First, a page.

Scathing 100-page report into firm’s collapse lays blame on its board and slams role of accountants
A parliamentary report into Carillion’s collapse has laid the blame at the door of its board singling out its former chief executive and finance director for presiding over a “rotten corporate culture” with MPs telling a separate Insolvency Service investigation into the failure that it needs to “carefully” look at whether the contractor’s directors breached company law.
In a 100-page report published today, the business and work and pensions committees, which launched a joint inquiry days after the £5bn firm went bust in January, said Carillion’s fall was “a story of recklessness, hubris and greed [based on] a relentless dash for cash, driven by acquisitions, rising debt, expansion into new markets and exploitation of suppliers”.
But it saved particular ire for the collapsed firm’s board with the committees, headed by Labour MPs Rachel Reeves and Frank Field, rounding on directors’ “self-pitying” evidence they heard in the weeks after its collapse.
It said: “They presented to us as self-pitying victims of a maelstrom of coincidental and unforeseeable mishaps.”
MPs singled out former chief executive Richard Howson, his finance director Richard Adam, who left at the end of 2016, and Carillion’s chairman at the time of its implosion, Philip Green, for particular criticism.
“They presented to us as self-pitying victims of a maelstrom of unforeseeable mishaps”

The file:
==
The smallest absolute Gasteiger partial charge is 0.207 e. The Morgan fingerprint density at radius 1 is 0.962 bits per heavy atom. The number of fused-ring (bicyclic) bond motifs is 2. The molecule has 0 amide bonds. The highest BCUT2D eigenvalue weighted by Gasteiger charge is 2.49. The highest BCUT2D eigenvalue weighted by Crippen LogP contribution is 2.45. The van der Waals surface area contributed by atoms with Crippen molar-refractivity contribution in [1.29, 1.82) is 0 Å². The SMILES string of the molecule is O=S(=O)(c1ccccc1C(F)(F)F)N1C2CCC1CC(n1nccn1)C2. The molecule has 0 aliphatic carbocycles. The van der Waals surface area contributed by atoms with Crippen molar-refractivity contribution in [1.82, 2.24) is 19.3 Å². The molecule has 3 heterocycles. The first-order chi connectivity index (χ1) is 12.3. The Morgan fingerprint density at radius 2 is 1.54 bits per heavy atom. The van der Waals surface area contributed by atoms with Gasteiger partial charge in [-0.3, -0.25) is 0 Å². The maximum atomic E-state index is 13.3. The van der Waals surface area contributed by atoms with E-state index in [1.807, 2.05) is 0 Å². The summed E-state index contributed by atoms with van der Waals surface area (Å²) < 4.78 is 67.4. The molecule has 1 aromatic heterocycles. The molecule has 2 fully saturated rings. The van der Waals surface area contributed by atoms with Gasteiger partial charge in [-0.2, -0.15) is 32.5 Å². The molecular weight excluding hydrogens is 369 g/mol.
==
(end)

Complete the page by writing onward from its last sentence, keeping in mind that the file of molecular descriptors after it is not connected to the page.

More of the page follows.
Howson, the MPs said, was a “figurehead for a business that careered out of control”, while Adam was labelled as the “architect of Carillion’s aggressive accounting policies [who] resolutely refused to make adequate contributions to the company’s pensions schemes”. And Green was derided as “an unquestioning optimist when his role was to challenge”.
The report added: “We recommend that the Insolvency Service, in its investigation into the conduct of former directors of Carillion, includes careful consideration of potential breaches of duties under the Companies Act.”
Others taken to task in the coruscating report included non-executive directors who “failed to […] challenge reckless executives” while Carillion’s 120 payment terms for suppliers was described as a “wheeze”.
MPs said Carillion’s auditor of 19 years, KPMG, was guilty of “complacently signing off the directors’ increasingly fantastical figures” adding: “In failing to exercise professional scepticism towards Carillion’s accounting judgments over the course of its tenure […] KPMG was complicit in them.”
Another Big Four accountant Deloitte was accused of being a “badge of credibility” after picking up £10m to act as Carillion’s internal auditor while EY, brought in after last July’s £845m writedown, “was paid £10.8m for six months of failed turnaround advice”.
Carillion’s final chief executive Keith Cochrane was described as having “quickly succumbed to the dysfunctionality prevalent on the board”. But his finance director at the time of the collapse was left unscathed with MPs describing Emma Mercer as demonstrating “a willingness to challenge the status quo”.
At the time it collapsed, Carillion employed 43,000 people globally including 20,000 in the UK. More than 2,300 jobs have since been lost.
It went bust owing £2bn to suppliers and racked up a £2.6bn pension liability.